Image by PeapodLife: Ecosystem mechanicals, base, and panels installed
at Birchwood Place, 235 Fitch Street, Welland Ontario
(inset photo credit: Niagara Regional Housing).
“We know safe and affordable housing is an absolute necessity for having a healthy life.”~ Maryellen MacLellan, NRH Housing Operations Manager
Over the past few weeks, PeapodLife and its partners have been working on a rudimentary green wall ecosystem for Birchwood Place, Fitch Street Affordable Residence for Seniors.
PeapodLife has to wait for the final completion of the ecosystem, due to various factors which must be met:
- The building has undergone final clean-up of dust, and airing out of the complex for construction adhesives and other chemical construction pollution, including contributing materials gassing-off.
- Once ample time has been given to achieve safe levels, we will begin to add water and get the Ecosystem running.
- Shortly thereafter we will add the plants, water plants and fish, as the water and system settle. Please note that this too is a gradual, organic process. Ecosystems are self-organizing and at their best when given a chance to find their own expression.
In synthesis, we need to give the ecosystem the best possible start and can’t rush this critical time. Like any natural being in its infancy, the ecosystem is at its most fragile and nowhere near its full potential in the beginning. It actually “grows up” and into its new environment, self-organizing and establishing its own optimum way of being.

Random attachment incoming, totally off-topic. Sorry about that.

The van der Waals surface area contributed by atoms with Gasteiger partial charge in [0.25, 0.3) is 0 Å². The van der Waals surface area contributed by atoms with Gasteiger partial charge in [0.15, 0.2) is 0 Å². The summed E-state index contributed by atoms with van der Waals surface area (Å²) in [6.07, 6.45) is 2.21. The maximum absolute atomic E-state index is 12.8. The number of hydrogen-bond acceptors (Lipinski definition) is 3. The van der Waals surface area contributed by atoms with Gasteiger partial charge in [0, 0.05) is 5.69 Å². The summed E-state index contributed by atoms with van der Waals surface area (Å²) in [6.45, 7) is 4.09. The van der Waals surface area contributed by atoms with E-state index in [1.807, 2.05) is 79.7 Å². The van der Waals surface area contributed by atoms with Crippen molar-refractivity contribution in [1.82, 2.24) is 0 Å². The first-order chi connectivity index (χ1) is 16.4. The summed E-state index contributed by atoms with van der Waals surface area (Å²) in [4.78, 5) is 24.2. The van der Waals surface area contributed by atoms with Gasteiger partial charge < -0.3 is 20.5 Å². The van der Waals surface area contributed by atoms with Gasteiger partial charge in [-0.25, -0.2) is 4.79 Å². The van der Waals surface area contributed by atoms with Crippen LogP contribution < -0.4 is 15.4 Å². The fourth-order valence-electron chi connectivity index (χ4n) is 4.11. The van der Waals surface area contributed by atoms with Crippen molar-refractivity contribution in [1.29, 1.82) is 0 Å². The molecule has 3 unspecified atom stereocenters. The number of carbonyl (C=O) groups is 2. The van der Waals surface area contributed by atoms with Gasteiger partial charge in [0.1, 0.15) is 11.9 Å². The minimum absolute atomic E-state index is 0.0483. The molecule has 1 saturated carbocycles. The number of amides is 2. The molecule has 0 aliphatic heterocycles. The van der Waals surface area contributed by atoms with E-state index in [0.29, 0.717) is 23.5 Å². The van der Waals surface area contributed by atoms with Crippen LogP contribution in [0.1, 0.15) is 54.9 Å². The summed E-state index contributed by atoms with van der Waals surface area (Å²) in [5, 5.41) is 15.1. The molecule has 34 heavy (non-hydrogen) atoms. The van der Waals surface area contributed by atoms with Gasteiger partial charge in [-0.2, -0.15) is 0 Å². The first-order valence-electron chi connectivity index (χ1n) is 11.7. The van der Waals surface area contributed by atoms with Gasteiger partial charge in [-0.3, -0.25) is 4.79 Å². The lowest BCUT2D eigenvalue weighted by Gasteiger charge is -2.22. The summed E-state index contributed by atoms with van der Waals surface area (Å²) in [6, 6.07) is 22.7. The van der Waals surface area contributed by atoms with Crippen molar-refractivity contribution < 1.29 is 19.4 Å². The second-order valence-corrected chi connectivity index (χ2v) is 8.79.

Image by PeapodLife: What a PeapodLife Living Wall looks like when the ecosystem has had a chance to begin to establish itself.
Compare this to other so-called “living walls” which look great just after being installed, but then begin a slow—and sometimes quite rapid—decline into a soggy, rotting, mouldy mess. Many designers and architects have actually dropped the idea of working with these pretend living walls, and building owners who invested in large-scale installations now lament doing so, with tens of thousands of dollars being spent annually in plant replacement costs.
PeapodLife is committed to doing living walls the right way, as they were meant to be done: working in support of natural processes, not against them. The result? Vibrant, beautiful ecosystems which may cost a little more money up-front, but in the long term pay dividends to all who experience them.
Image: PeapodLife Ecosystem at Graduate Engineering Lab, University of Toronto.
And really, if an affordable housing complex for seniors in Welland can afford one, that speaks volumes: not only of PeapodLife’s willingness to work within the parameters set out by our clients, but also our commitment to making our BEST—Building EcoSystems & Technology—available to everyone on the economic and demographic spectrum.
Niagara Regional Housing is accepting applications for the new non-smoking seniors (55+) apartment building at 235 Fitch Street (East Building), Welland, ON.